Katherine-born Yawuru man and former Australian of the Year Mick Dodson has been appointed the Northern Territory’s first-ever Treaty Commissioner.
The appointment follows the signing of the historic Barunga Agreement, between the government and the NT’s four land councils in June 2018, which paved the way for consultations to begin on a treaty with Aboriginal people.
“Anyone who has listened to me talk publicly knows that I am concerned with what I call ‘the unfinished business’,” Mr Dodson said.
“A treaty is a good place to start with addressing this unfinished business.”
Professor Dodson will take up his new role in March while the government has also called for applications for a part-time female deputy commissioner.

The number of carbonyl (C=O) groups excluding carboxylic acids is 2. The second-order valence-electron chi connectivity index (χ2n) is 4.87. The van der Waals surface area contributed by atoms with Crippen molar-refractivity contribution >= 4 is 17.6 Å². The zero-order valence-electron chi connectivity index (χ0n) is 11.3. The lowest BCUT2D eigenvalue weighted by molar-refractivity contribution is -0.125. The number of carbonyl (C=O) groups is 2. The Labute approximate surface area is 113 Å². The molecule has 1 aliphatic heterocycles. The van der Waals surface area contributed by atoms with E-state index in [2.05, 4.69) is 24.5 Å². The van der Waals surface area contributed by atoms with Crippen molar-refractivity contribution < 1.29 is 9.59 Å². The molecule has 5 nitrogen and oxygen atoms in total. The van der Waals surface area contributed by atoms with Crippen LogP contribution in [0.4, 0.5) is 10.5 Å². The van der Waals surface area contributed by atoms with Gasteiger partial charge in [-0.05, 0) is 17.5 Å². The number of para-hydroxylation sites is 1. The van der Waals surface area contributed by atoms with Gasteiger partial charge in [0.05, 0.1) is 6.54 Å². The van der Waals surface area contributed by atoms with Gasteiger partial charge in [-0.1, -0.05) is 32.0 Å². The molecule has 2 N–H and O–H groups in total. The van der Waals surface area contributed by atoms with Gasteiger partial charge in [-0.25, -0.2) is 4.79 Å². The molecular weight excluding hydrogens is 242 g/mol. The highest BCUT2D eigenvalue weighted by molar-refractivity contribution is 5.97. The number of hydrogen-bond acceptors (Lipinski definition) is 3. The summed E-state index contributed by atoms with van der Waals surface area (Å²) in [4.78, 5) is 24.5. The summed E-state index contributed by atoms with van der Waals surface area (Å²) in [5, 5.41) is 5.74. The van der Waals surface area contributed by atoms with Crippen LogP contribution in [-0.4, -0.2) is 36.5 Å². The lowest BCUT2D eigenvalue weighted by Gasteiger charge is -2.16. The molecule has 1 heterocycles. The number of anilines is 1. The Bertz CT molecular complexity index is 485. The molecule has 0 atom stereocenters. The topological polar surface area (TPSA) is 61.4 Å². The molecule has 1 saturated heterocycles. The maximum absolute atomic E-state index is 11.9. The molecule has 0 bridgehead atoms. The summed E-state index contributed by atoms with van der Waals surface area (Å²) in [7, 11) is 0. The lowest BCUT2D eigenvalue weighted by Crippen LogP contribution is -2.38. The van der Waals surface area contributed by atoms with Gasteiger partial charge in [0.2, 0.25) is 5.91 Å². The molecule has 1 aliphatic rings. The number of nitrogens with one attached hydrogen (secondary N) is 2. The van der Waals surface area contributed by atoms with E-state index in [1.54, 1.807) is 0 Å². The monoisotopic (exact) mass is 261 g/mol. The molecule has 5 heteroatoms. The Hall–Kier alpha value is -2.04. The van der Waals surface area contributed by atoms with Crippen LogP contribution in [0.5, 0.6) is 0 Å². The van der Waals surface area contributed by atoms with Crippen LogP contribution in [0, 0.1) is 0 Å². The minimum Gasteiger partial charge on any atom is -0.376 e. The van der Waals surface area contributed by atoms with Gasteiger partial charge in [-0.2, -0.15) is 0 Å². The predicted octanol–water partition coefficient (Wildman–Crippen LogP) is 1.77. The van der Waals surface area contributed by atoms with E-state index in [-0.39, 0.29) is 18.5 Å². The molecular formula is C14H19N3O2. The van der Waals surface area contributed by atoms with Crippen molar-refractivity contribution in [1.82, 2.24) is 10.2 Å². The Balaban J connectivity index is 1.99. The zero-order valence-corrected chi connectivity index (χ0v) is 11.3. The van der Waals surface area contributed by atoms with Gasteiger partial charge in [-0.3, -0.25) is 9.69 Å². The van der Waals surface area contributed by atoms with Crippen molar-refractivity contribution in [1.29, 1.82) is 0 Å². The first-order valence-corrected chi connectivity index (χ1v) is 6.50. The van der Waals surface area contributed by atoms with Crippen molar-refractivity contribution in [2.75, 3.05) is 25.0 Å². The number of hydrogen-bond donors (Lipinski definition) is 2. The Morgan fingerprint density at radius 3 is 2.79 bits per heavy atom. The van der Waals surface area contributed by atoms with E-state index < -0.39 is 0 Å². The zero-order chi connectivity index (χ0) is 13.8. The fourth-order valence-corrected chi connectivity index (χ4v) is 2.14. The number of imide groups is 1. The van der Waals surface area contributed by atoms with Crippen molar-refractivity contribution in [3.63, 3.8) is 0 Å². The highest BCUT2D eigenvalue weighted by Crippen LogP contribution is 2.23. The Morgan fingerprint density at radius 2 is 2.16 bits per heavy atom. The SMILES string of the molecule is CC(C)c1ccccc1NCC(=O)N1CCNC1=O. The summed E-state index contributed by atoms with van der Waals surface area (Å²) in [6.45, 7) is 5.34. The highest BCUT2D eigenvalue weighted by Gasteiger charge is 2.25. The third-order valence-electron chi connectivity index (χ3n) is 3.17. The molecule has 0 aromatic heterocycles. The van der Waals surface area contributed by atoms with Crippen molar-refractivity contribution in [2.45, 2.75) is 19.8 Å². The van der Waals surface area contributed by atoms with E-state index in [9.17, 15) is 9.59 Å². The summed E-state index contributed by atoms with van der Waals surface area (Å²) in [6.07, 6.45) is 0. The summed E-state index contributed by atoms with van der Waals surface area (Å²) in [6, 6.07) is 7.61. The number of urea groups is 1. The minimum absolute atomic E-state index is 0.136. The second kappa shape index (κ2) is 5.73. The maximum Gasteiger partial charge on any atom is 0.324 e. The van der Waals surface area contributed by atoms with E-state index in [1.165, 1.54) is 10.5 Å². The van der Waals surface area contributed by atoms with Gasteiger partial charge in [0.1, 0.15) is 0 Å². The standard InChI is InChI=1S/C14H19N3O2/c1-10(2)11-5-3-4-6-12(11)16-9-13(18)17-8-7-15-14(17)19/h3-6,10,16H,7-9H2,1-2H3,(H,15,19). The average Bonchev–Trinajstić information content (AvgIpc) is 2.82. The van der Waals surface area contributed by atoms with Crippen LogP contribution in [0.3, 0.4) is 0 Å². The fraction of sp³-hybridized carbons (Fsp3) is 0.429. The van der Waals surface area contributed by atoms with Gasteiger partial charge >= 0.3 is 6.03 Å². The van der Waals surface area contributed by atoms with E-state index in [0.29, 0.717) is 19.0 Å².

Chief Minister Michael Gunner said his government would deliver a treat with Aboriginal people.
“Professor Dodson is one of Australia’s most highly regarded advocates and his contribution to this process will be invaluable,” Mr Gunner said.
“Along with local decision-making agreements, nine of which have now been signed across the territory, a treaty is an important part of the journey towards empowerment for Aboriginal people.”
Prof Dodson said Australia must “as a nation come face to face with our dark and traumatic history”.
“We must confront the impact of colonisation and begin the process of acknowledgement, recognition and healing,” he said.
“I was born in the NT and lived and worked here for over half my life so I feel well equipped for this role.
“I know it’s a tough challenge, however I am looking forward to talking to Northern Territorians and sharing their views on where we go to from here.”